When you've giving a presentation, your words can affect your ability to communicate your message to your audience. If you want to be a more effective presenter, avoid these four types of words:

Filler words are words such as "um," "ah," "like," "so," and "ok," which are used as verbal bridges to the next word. Rather than being effective bridges, however, they are roadblocks, distracting the audience and interrupting the flow of your message. These filler words also make you look and sound nervous. Instead of using them, just pause and take a breath instead. Then continue on with your next sentence or word.

Your goal is to speak confidently to the audience and convey your knowledge and expertise. If you use weak words like "sort of" and "hopefully," they lessen the impact of your message. If you're uncertain about what you're saying or only providing an estimate, say so directly, but don't let weak words undermine an otherwise certain statement.

Also beware of using weak words when networking. Nothing projects your lack of confidence more than an introduction such as "Hi, I'm Leslie and I sorta have my own business and I kinda help people organize their offices."

Buzzwords are words or phrases which at one time may have been interesting or unique, but which through overuse, have now become tired and meaningless. Examples include "leveraging our assets," "touching base," "pick your brain," "24/7" and others that may be specific to your industry. Be careful not to overuse buzzwords; they fill the time but they don't convey a lot of meaning.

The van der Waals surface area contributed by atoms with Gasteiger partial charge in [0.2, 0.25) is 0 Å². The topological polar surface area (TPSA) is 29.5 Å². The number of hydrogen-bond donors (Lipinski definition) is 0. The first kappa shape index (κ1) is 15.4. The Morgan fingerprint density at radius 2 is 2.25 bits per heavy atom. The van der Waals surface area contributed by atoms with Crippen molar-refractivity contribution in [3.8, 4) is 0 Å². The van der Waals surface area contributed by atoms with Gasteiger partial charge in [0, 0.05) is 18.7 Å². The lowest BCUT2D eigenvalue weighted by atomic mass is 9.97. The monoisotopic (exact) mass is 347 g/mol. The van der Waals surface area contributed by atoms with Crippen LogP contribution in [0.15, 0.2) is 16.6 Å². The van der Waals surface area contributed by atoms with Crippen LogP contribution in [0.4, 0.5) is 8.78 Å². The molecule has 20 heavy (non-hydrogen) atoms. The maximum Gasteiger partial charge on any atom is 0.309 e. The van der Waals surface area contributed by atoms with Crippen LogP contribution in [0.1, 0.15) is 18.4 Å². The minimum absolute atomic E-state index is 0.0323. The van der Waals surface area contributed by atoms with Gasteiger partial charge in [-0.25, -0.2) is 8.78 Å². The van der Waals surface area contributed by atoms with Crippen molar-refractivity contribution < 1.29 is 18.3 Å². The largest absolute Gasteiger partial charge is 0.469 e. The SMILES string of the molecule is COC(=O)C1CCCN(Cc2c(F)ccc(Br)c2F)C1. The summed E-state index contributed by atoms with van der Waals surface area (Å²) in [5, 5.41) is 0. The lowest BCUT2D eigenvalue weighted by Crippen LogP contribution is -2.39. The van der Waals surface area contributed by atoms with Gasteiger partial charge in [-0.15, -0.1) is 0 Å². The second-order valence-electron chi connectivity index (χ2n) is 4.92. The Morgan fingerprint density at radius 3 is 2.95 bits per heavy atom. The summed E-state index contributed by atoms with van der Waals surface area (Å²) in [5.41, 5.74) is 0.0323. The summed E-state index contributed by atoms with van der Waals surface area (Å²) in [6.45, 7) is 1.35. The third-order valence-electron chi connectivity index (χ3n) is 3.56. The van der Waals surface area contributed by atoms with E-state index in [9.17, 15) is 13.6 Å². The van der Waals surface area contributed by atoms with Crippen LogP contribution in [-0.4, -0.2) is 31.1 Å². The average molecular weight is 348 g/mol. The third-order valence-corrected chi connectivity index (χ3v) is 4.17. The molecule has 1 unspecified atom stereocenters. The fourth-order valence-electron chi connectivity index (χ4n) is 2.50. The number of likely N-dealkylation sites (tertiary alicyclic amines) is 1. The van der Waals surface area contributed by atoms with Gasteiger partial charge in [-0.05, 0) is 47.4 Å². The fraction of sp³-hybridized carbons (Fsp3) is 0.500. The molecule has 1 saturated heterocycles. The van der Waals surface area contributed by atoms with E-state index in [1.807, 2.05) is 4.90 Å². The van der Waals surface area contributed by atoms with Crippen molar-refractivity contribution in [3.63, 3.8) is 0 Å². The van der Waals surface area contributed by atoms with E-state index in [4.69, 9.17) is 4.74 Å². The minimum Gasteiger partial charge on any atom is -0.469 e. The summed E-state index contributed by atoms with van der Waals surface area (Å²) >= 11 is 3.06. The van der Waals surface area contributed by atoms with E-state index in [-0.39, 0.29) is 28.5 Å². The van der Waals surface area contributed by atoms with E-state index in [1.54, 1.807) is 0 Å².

For example, in the phrase, "I personally think," the word "personally" is unnecessary because "I" already conveys who is doing the thinking. Another example is the phrase, "at this moment in time" which can simply be replaced with "now." The extra words don't add anything; instead, they just muddy your presentation.

Your word choice is critical to the success of your presentation. By avoiding these four types of words, your meaning becomes more clear and focused – and easier for your audience to understand.

Author's Bio: 

Gilda Bonanno is a speaker, trainer and coach who helps people from all walks of life improve their communication and presentation skills. Receive a FREE Special Report, "Six Mistakes to Avoid in Public Speaking, So Your Presentation Sparkles" by visiting http://gildabonanno.com/newsletter.aspx and entering your email address. You'll also be subscribed to Gilda's free twice-monthly e-newsletter containing practical tips you can use immediately to improve your communication and presentation skills. Copyright (c) 2010